Healthy teeth not only help your child eat and talk freely but also improve their overall health. Poor oral care can lead to tooth decay and infection.
Moreover, implementing good oral care helps set good oral hygiene habits for your child as they grow.
How to brush and floss Your Child’s teeth
Of course, you’ve been brushing Your Child’s teeth since the first tooth popped up, but as more teeth come out, you need to improve your brushing skills by adding flossing to the dental care routine. Flossing helps to remove pieces of food from the spaces between the teeth that are too small for toothbrushes.
Here’s how to properly brush and floss Your Child’s teeth:
- Be prepared for resistance, Your Child might not want to participate, but keep in mind that brushing is the most effective way to prevent cavity and other oral diseases
- Use a toothbrush that fits comfortably into Your Child’s small mouth: The brush should have soft bristles so that the brushing exercise will be gentle on the gums
- Try to brush twice a day: brush in the morning after Your Child wakes and at night before the little one goes to bed. Do not let the little one eat anything after a nighttime brush
- For each session, brush for about two minutes: You can make it fun by singing for your baby! You may also do it in front of a mirror so that Your Child can be distracted by looking at the reflection in the mirror
- Use a spread of thin layer of fluoride toothpaste for babies younger than 3 years old, use the size of a green pea for 3-6 year-olds, and spread a full layer of toothpaste along the length of the toothbrush for a 6-year-old and older and use dry brushing technique
- Ensure brushing all surfaces of the teeth (chewing, inner, and outer) and also brush the tongue
- Floss the inter-teeth spaces to remove any hiding food particles
- From time to time, lift Your Child’s lips and thoroughly check for suspicious small white or brown spots on the teeth, which may indicate dental decay (cavities). If you see any, schedule an appointment with your dentist right away
Teaching your child to brush and floss their teeth
You have been cleaning Your Child’s mouth from the early weeks, but as your child grows, you need to start teaching them how to brush and floss their teeth. This is how you do it:
- During one of the brushing sessions, allow Your Child to hold the brush and play with it
- Guide Your Child to put it into the mouth and show how to move it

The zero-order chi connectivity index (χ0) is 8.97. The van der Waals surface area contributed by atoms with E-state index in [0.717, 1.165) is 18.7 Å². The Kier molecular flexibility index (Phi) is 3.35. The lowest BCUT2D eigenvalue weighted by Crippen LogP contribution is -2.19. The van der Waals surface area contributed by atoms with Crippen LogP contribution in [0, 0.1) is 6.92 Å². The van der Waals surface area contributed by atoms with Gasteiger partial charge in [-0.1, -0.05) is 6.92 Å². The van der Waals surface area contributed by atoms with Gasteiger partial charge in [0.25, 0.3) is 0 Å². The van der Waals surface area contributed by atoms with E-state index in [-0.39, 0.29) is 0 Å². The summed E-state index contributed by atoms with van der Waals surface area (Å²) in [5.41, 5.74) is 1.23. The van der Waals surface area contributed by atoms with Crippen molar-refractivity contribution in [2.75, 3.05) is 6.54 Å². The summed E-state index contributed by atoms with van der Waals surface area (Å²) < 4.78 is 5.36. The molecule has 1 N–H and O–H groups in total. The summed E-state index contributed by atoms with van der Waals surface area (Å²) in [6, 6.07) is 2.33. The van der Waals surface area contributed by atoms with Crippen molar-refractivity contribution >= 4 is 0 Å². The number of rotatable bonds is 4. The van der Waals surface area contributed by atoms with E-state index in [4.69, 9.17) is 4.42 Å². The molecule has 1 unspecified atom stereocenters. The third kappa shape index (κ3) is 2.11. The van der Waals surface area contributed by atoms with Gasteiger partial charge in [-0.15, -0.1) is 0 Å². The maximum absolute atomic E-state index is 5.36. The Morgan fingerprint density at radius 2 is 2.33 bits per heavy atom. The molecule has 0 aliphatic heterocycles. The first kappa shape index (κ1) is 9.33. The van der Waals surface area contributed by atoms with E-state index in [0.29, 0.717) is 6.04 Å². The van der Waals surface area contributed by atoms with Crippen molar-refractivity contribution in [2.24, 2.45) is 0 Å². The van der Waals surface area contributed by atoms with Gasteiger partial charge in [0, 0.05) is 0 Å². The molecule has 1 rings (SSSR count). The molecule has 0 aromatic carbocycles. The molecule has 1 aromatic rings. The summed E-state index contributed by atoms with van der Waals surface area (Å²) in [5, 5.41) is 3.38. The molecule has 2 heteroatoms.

- You can hold Your Child’s hand as the little one moves the brush in the mouth
- Ensure that the little one spits after brushing
You should always help your child brush until they develop good brushing skills. This may take up to the sixth birthday.
Why and when to use fluoride toothpaste
Fluoride toothpaste is important to dental health and should be used once the first tooth appears, as fluoride is known to reduce cavities in both primary (baby) and permanent (adult) teeth and help make teeth strong by hardening the enamel. Research has shown that fluoride varnish can prevent about one-third (33%) of cavities in the baby teeth, and children who brush daily with fluoride toothpaste will have fewer cavities.
However, some children get fluoride in drinking water, and many cities are required to add fluoride to tap water. Studies have shown that children living in communities with fluoridated tap water have fewer cavities than children whose water is not fluoridated. If your water supply is not fluoridated, discuss with your dentist about oral fluoride supplements.
Note that too much fluoride can be harmful to your child and also cause tooth stains. So, it’s important you use the right quantity of fluoride toothpaste or mouthwash when brushing Your Child’s teeth and make sure they do not swallow.
Sugar and tooth decay
Sugar is known to cause most tooth decay. Bacteria change sugar residue into acid deposits that erode the tooth surface and eventually cause cavities.
Avoid giving your baby anything that is high in sugar, such as candies, lollipops, biscuits with cream, chocolate fillings, and dried fruits. Instead, offer your baby fresh-cut fruit or veggies, like apple and pear slices, carrot, or celery sticks, as well as nuts. Don’t let your child fall asleep while sucking on a baby bottle, the milk residue can create cavities. A proper diet not only helps your child grow up strong and healthy but also helps prevent tooth decay.
From baby teeth to adult teeth
Baby teeth usually start to emerge between 4 and 7 months old. The 2 bottom front teeth are often the first to pop up. By 3 years of age, most kids have all 20 baby teeth.
Children start to lose their baby teeth between 6 and 12 years old starting with the ones in the front. So, during this period, your child has a combination of baby and adult teeth, with the baby ones falling off to give way for the adult ones to erupt. With the exception of the first molar tooth that grows behind the last baby tooth, deep inside the mouth and can be very hard to clean, hence has a very high risk of cavities. Your dentist might recommend applying a sealant as prevention.
A full set of adult teeth is 32 in number, including the wisdom teeth, which usually appear in late teens or early adulthood.
When to see a dentist
Children should see a dentist when the first tooth appears, around their first birthday so that any problems with your child’s teeth can be identified early. Preventing oral disease can help save time, money and prevent any obstacle for Your Child’s development.
Apart from the scheduled visits, you can contact your dentist anytime there is a need for them. For example, if your child has tooth pain or a tooth or mouth infection or if your child loses a permanent tooth. In the case of the latter, if you find the tooth, put it in milk and take it to the dentist — they may be able to reattach it.
Nachsamin Patchrawiphakkit , D.D.S. (18 February 2022)